The symbolic Degrees of Entered Apprentice, Fellowcraft, and Master Mason, as conferred in the United States, are degrees of the York Rite.
York Masonry is the oldest and bets known of all Masonic Rites. It takes its name from York, England, where the earliest known record of Masonry exists, dating from about A.D. 923. Masonry’s first written record is centered around York, the seat of the Ancient York Grand Lodge. In 1813, this Grand Lodge merged with another group called the Modern Grand Lodge, to form the United Grand Lodge of England. This is the basis upon which our present system of Masonic Lodge Masonry is built.
You, as a Master Mason, have received the first three degrees of the York Rite. Having begun your Masonic work in the York Rite, it is natural that you should want to continue with it.
According to Masonic legend, every man raised to the sublime degree of a Master Mason received “substitute secrets”, as the “true secrets” were lost. It may prove a surprise to the average man, believing his work is completed, to be told that the secrets pertaining to the ceremony will not be given to him! This is unfortunate, but the veil is lifted in the degree of the Royal Arch, and in that degree only. Hence, no man actually becomes a Master Mason until he is exalted to that holy order.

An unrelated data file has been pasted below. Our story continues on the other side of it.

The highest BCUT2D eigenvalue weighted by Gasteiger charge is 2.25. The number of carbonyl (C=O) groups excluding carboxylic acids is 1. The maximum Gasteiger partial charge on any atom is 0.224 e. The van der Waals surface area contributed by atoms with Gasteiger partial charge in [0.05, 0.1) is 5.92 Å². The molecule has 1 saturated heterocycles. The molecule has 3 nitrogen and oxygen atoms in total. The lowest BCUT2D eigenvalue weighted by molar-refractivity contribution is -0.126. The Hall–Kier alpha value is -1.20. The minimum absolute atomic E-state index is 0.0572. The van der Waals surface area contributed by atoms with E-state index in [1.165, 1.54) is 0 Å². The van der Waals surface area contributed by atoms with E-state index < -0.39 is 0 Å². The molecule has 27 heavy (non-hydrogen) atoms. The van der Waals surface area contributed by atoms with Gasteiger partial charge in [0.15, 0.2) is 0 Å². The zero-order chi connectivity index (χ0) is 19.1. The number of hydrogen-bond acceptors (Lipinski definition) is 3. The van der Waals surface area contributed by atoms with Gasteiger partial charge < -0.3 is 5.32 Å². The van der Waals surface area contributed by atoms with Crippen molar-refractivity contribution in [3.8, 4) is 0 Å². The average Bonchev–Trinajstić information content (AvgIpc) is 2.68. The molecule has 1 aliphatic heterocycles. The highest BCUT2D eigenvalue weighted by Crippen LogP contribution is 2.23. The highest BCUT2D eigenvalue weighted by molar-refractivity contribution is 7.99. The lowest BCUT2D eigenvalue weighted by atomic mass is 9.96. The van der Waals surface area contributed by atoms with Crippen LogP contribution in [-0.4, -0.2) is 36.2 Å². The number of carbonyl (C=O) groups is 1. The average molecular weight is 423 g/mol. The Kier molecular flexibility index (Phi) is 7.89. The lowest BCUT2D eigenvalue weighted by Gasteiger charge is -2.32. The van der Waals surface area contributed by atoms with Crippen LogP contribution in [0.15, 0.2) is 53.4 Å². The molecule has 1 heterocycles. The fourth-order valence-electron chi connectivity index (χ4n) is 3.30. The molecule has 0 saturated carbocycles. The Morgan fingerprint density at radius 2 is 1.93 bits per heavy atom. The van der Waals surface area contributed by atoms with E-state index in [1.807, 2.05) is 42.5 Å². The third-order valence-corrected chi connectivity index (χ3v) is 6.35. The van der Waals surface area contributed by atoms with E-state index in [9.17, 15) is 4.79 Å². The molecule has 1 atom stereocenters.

Some would have the newly raised Master Mason believe that he can receive the secrets and word in a degree other than the Royal Arch. This is not true, historically or otherwise. The mother Grand Lodge of England was so emphatic regarding the necessity of the Royal Arch degree that many years ago, it set forth this as Paragraph One (1) of its Laws and Regulations.
“By the solemn act of the union between the two Grand Lodges of Freemasons in England in December, 1813, it was declared and pronounced that Pure Ancient Masonry consists of three degrees and no more, viz; those of the Entered Apprentice, the Fellowcraft, and the Master Mason, INCLUDING THE SUPREME ORDER OF THE HOLY ROYAL ARCH”.
On the North American Continent, there are additional degrees in the system, supplementing the work of the Lodge, Chapter and Council, and the Orders conferred in the Commandery have been arranged into a system or Rite referred to as the American, Canadian, or York Rite of Freemasonry. It is American in structure, as it is a democratic organization in which every member has a voice and a right to be heard.
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